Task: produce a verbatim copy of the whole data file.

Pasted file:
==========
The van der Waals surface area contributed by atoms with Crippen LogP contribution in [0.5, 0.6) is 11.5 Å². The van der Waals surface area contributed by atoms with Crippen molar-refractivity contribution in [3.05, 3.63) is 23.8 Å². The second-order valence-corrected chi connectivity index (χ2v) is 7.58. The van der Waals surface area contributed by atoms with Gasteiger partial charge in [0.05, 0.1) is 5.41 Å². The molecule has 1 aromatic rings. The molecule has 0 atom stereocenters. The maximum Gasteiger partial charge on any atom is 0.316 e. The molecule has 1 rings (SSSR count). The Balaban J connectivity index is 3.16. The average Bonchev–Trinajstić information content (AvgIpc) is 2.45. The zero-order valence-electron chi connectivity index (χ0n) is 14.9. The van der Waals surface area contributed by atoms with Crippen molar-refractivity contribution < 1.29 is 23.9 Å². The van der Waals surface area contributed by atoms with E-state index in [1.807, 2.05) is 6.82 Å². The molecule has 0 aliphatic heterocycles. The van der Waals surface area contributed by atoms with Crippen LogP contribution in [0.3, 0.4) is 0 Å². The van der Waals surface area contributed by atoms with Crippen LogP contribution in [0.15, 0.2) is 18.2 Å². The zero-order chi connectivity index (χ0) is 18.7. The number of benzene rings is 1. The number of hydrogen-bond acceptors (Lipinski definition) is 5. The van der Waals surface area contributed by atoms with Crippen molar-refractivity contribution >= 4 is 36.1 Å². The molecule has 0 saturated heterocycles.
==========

The van der Waals surface area contributed by atoms with Crippen LogP contribution in [0.5, 0.6) is 11.5 Å². The van der Waals surface area contributed by atoms with Crippen molar-refractivity contribution in [3.05, 3.63) is 23.8 Å². The second-order valence-corrected chi connectivity index (χ2v) is 7.58. The van der Waals surface area contributed by atoms with Gasteiger partial charge in [0.05, 0.1) is 5.41 Å². The molecule has 1 aromatic rings. The molecule has 0 atom stereocenters. The maximum Gasteiger partial charge on any atom is 0.316 e. The molecule has 1 rings (SSSR count). The Balaban J connectivity index is 3.16. The average Bonchev–Trinajstić information content (AvgIpc) is 2.45. The zero-order valence-electron chi connectivity index (χ0n) is 14.9. The van der Waals surface area contributed by atoms with Crippen molar-refractivity contribution < 1.29 is 23.9 Å². The van der Waals surface area contributed by atoms with E-state index in [1.807, 2.05) is 6.82 Å². The molecule has 0 aliphatic heterocycles. The van der Waals surface area contributed by atoms with Crippen LogP contribution in [0.3, 0.4) is 0 Å². The van der Waals surface area contributed by atoms with Crippen LogP contribution in [0.15, 0.2) is 18.2 Å². The zero-order chi connectivity index (χ0) is 18.7. The number of benzene rings is 1. The number of hydrogen-bond acceptors (Lipinski definition) is 5. The van der Waals surface area contributed by atoms with Crippen molar-refractivity contribution >= 4 is 36.1 Å². The molecule has 0 saturated heterocycles.